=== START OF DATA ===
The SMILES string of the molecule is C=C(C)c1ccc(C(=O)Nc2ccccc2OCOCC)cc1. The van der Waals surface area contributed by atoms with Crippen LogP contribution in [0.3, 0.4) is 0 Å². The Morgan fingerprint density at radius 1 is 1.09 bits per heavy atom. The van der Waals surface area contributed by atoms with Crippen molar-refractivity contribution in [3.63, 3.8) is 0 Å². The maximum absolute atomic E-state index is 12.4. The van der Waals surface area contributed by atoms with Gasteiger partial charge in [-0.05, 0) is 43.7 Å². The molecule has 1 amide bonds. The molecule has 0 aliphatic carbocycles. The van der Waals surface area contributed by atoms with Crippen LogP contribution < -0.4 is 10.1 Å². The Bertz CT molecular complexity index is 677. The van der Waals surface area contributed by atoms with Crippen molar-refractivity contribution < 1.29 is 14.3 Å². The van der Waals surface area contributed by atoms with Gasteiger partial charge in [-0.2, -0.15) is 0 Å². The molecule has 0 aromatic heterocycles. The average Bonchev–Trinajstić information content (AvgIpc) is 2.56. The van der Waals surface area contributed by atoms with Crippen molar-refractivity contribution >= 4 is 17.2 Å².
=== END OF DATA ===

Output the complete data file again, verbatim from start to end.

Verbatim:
The SMILES string of the molecule is C=C(C)c1ccc(C(=O)Nc2ccccc2OCOCC)cc1. The van der Waals surface area contributed by atoms with Crippen LogP contribution in [0.3, 0.4) is 0 Å². The Morgan fingerprint density at radius 1 is 1.09 bits per heavy atom. The van der Waals surface area contributed by atoms with Crippen molar-refractivity contribution in [3.63, 3.8) is 0 Å². The maximum absolute atomic E-state index is 12.4. The van der Waals surface area contributed by atoms with Gasteiger partial charge in [-0.05, 0) is 43.7 Å². The molecule has 1 amide bonds. The molecule has 0 aliphatic carbocycles. The van der Waals surface area contributed by atoms with Crippen LogP contribution < -0.4 is 10.1 Å². The Bertz CT molecular complexity index is 677. The van der Waals surface area contributed by atoms with Crippen molar-refractivity contribution < 1.29 is 14.3 Å². The van der Waals surface area contributed by atoms with Gasteiger partial charge in [-0.2, -0.15) is 0 Å². The molecule has 0 aromatic heterocycles. The average Bonchev–Trinajstić information content (AvgIpc) is 2.56. The van der Waals surface area contributed by atoms with Crippen molar-refractivity contribution >= 4 is 17.2 Å².